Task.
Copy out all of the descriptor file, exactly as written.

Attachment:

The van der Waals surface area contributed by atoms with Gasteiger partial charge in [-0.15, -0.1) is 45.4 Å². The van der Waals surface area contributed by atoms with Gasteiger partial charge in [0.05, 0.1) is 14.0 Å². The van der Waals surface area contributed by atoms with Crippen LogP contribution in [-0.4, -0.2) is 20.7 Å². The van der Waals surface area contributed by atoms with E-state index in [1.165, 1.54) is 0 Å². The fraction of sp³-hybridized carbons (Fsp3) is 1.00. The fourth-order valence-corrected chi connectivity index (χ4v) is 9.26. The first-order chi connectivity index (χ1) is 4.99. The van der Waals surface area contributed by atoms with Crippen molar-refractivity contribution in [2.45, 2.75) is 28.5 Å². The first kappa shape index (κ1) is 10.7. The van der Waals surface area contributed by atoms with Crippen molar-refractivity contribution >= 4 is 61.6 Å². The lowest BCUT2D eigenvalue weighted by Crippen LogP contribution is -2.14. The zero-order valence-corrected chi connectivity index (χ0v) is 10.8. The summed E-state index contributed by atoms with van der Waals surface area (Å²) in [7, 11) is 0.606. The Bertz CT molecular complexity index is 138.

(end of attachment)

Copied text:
The van der Waals surface area contributed by atoms with Gasteiger partial charge in [-0.15, -0.1) is 45.4 Å². The van der Waals surface area contributed by atoms with Gasteiger partial charge in [0.05, 0.1) is 14.0 Å². The van der Waals surface area contributed by atoms with Crippen LogP contribution in [-0.4, -0.2) is 20.7 Å². The van der Waals surface area contributed by atoms with E-state index in [1.165, 1.54) is 0 Å². The fraction of sp³-hybridized carbons (Fsp3) is 1.00. The fourth-order valence-corrected chi connectivity index (χ4v) is 9.26. The first-order chi connectivity index (χ1) is 4.99. The van der Waals surface area contributed by atoms with Crippen molar-refractivity contribution in [2.45, 2.75) is 28.5 Å². The first kappa shape index (κ1) is 10.7. The van der Waals surface area contributed by atoms with Crippen molar-refractivity contribution >= 4 is 61.6 Å². The lowest BCUT2D eigenvalue weighted by Crippen LogP contribution is -2.14. The zero-order valence-corrected chi connectivity index (χ0v) is 10.8. The summed E-state index contributed by atoms with van der Waals surface area (Å²) in [7, 11) is 0.606. The Bertz CT molecular complexity index is 138.